Road closure explained

Editor, Daily Union: As a Town of Palmyra supervisor, I wish to respond to a letter from Mr. Ralph Tutton that appeared in this column on Monday, May 11, 2020.

Lowland Road is a short road that runs east and west about a mile-and-a-half from County Highway H to the Wisconsin Southern Railroad crossing, where it makes a hard-right turn over the railroad tracks and continues north to Marsh Road. There are four properties, including Mr. Tutton’s east of the railroad tracks and two north of the tracks at the intersection with Marsh Road.

The Town of Palmyra was notified in October by Wisconsin Southern Railroad that because its trains will be operating at increased speeds (40 mph instead of the current 25 mph) and train traffic is expected to double, it had conducted a survey of railroad crossings in the Town of Palmyra and, as a result, was planning safety studies concerning the railroad crossing on Lowland Drive. The result of their study was that Lowland Road was a lightly traveled road and that because Lowland Road crosses the railroad at a 90-degree curve, safety decrees that the crossing be closed.

The town was told at this time that the town board had two choices. We could close the road and the town would receive $8,500 from the railroad and $8,500 in matching funds from the state Department of Transportation. The town board could refuse and the railroad would file in court, use the $8,500 for their court expenses and, and since case law is on their side, they would prevail. The town would receive nothing and would have legal expenses.

State statutes require than whenever a town road is closed in whole or in part, a public hearing must be held. The Town of Palmyra scheduled a hearing in conjunction with a representative of the railroad company. The Town of Palmyra, via its attorneys, sent certified letters to residents on Lowland Road notifying them of the proposed closure and the hearing. The hearing was held at the Palmyra Town Hall on Feb. 29th, as Mr. Tutton has said. Three of the six property owners on Lowland Road and one person from Betenze Lane (which is a dead-end road turning south from Lowland Road) spoke at the hearing, as did several other town residents. Only three persons spoke in opposition.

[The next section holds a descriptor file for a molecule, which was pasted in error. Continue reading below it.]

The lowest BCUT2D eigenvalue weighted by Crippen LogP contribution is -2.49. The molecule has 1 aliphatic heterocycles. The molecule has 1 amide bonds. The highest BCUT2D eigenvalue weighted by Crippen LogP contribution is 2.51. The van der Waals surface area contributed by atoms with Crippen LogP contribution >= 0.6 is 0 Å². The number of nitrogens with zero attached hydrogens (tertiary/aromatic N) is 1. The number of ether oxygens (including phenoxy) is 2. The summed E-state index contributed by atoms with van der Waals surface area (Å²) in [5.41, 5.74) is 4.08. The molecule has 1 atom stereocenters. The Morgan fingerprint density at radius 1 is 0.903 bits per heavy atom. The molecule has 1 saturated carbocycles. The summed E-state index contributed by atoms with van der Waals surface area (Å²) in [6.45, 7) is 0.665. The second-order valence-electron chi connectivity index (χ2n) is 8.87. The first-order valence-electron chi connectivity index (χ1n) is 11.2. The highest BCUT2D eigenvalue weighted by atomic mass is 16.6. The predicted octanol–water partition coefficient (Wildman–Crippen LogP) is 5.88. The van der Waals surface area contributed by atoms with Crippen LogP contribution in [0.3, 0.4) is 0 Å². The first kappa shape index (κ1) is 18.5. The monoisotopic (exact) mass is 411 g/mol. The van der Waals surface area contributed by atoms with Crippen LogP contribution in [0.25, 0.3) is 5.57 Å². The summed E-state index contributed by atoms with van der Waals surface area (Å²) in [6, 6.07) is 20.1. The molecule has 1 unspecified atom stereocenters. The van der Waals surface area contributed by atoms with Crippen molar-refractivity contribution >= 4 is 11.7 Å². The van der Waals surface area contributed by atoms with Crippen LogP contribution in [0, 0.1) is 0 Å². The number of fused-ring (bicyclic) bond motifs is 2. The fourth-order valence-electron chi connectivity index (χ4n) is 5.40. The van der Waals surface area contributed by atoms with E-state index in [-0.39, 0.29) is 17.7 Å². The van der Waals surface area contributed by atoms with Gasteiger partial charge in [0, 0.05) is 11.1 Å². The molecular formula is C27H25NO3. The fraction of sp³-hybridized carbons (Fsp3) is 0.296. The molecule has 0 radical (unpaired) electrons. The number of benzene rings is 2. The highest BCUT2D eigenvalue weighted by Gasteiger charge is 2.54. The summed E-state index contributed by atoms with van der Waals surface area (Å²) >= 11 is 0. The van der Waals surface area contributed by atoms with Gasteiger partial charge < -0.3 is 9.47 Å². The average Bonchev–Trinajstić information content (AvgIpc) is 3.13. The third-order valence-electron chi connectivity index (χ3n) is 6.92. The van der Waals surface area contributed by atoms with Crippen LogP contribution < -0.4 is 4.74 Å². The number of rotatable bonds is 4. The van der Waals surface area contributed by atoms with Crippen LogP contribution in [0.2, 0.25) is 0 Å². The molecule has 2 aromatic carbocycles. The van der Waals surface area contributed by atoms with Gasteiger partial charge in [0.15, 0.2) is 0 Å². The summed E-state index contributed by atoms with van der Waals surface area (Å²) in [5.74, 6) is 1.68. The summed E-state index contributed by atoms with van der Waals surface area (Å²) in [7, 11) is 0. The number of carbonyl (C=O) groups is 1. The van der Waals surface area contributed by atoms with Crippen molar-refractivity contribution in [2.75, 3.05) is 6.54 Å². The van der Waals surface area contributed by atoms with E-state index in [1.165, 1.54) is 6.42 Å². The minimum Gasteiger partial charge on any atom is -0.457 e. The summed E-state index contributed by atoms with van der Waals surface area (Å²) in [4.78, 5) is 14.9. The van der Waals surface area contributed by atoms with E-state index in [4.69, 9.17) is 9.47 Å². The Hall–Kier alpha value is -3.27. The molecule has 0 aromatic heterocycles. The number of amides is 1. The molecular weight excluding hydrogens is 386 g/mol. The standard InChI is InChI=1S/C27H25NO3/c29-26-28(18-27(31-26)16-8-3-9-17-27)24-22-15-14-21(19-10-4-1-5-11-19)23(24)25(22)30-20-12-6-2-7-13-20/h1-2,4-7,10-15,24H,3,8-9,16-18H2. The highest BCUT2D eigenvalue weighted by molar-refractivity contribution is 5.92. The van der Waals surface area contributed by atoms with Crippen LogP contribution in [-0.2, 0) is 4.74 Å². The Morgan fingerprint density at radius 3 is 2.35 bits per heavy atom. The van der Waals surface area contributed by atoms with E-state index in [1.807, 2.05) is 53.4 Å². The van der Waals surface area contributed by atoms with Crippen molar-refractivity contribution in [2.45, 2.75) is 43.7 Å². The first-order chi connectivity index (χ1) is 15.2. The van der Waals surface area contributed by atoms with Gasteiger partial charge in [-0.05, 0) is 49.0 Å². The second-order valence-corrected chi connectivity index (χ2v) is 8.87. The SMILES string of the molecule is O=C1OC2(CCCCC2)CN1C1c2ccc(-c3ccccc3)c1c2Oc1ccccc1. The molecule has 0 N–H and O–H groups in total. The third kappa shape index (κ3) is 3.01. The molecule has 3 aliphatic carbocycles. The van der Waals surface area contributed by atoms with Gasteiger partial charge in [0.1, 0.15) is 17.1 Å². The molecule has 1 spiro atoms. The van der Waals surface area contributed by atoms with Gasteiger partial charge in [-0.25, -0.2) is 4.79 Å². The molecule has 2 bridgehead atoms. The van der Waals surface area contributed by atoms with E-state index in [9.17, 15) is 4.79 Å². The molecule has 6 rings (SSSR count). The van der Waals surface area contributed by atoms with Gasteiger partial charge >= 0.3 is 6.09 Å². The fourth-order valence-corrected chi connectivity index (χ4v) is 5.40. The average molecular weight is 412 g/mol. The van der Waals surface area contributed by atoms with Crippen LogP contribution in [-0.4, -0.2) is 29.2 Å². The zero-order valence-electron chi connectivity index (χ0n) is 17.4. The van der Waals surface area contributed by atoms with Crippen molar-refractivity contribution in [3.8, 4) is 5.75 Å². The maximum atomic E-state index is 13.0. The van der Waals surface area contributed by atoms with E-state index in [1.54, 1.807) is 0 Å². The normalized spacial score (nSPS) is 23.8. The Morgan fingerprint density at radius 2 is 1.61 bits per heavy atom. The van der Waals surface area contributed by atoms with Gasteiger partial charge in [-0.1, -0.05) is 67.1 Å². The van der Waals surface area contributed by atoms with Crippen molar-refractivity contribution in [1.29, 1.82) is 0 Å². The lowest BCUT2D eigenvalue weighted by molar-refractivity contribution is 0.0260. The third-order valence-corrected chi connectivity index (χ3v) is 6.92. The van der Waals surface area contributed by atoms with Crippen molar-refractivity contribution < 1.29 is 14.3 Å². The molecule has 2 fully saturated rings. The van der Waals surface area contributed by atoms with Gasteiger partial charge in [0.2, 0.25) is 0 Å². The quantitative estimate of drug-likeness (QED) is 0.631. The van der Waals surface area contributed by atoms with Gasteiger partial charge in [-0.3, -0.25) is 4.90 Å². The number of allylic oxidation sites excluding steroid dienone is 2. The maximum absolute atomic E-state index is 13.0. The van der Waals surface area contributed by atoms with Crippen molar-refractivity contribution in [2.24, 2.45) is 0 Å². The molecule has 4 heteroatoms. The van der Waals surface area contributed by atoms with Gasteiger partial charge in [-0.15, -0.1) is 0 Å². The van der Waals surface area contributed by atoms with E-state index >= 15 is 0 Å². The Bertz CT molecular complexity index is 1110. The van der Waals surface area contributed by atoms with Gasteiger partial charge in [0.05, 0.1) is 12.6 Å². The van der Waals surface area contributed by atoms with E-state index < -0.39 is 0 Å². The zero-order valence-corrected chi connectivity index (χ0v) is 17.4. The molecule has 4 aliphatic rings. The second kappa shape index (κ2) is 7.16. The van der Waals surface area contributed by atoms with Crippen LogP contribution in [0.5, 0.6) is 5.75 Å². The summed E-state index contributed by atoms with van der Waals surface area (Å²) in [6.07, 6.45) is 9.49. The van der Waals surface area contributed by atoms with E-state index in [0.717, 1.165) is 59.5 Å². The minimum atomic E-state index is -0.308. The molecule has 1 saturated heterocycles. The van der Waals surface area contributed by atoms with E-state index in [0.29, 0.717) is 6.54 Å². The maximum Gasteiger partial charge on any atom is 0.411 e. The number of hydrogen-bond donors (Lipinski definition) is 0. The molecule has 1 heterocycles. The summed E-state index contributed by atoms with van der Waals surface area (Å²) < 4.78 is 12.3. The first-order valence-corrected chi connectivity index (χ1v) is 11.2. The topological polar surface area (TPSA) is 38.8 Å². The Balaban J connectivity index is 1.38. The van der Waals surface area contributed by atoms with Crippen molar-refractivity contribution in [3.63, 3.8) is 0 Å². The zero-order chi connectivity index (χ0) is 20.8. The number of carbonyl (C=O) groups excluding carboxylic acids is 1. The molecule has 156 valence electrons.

As Mr. Tutton also has said, the railroad representative did not appear. A call to his cell phone revealed that he was traveling and thus was unable to attend. He had not bothered to notify the town of this situation in advance. Because he did not appear to answer questions from citizens, the town board voted to table a vote on the closure and attempt to hold another meeting with the railroad representative present to answer citizen questions. Before adjourning, The town board determined April 11 as the date for the next meeting and the railroad representative insisted he would attend.

The April 11 meeting was canceled due to COVID-19 and then reinstated to comply with a mandatory 90-day statutory window. The time was changed to 9 a.m. instead of 10 a.m. to accommodate the railroad representative. I am sure this was confusing for many, including Mr. Tutton, and I sympathize with him. However, he should have received a letter dated April 3rd notifying him of the new scheduling. The meeting was also posted on the town posting sites. At this meeting, the town board voted to close Lowland Road at the railroad tracks.

While I understand Mr. Tutton’s frustrations, first with the road closure and then with the confusion surrounding the meeting, the result of the vote would have been the same. It makes no sense for the town to become involved in a costly legal battle which it would surely lose, rather than cooperating and gaining $17,000 for the Town of Palmyra. I can assure Mr. Tutton that it is not, as he says in his letter, the three town board members who will receive these funds. It is the town coffers, and half of that money is mandated to be spent on road safety issues. I can assure him that the other half will find a home in much-needed road repairs.

I would like to alert all readers who travel roads which cross railroad tracks in our area to be mindful of the fact that more frequent trains will be traveling at increased speeds. This will require more vigilance from all of us. — Sincerely, Weenonah Brattset, supervisor, Town of Palmyra.

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